Posted by: Rajesh Shukla | July 24, 2010

Human knowledge is not a straight line


Intellectual of Moughal Age, portrait 17th century tempera

Human knowledge is not (or does not follow) a straight line, but a curve, which endlessly approximates a series of circles, a spiral. Any fragment, segment, section of this curve can be transformed (transformed one-sidedly) into an independent, complete, straight line, which then (if one does not see the wood for the trees) leads into the quagmire, into clerical obscurantism (where it is anchored by the class interests of the ruling classes).
–Lenin

When one distinguishes between intellectuals and non-intellectuals, one is referring in reality only to the immediate social function of the professional category of the intellectuals, that is, one has in mind the direction in which their specific professional activity is weighted, whether towards intellectual elaboration or towards muscular-nervous effort. This means that although one can speak of intellectuals, one cannot speak of non-intellectuals, because non-intellectuals do not exist. …There is no human activity from which every form of  intellectual participation can be excluded: homo faber cannot be separated from homo sapiens.–Gramsci, Antonio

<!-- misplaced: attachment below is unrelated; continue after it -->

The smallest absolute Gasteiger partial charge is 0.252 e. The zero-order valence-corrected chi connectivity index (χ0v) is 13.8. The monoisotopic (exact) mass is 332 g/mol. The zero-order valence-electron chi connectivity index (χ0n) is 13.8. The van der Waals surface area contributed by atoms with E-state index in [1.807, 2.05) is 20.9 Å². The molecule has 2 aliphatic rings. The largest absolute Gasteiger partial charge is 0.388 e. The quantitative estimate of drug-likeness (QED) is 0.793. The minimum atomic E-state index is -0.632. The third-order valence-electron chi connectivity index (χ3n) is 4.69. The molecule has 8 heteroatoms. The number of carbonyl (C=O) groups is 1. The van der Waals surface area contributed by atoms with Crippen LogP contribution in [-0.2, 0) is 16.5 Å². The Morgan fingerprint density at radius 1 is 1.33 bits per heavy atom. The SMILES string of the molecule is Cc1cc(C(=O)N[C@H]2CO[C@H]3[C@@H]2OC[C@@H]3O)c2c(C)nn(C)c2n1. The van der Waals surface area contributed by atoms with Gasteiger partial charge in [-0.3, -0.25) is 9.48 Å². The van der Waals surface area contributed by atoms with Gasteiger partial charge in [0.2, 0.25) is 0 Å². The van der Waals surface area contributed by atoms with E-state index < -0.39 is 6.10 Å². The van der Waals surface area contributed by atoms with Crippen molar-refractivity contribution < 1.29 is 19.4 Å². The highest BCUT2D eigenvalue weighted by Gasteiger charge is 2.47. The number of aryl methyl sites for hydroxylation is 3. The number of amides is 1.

It is, of course, much easier to shout, abuse, and howl than to attempt to relate, to explain.
–Lenin

I give culture this meaning: exercise of thought, acquisition of general ideas, habit of connecting causes and effects … I believe that it means thinking well, whatever one thinks, and therefore acting well, whatever one does.–Gramsci

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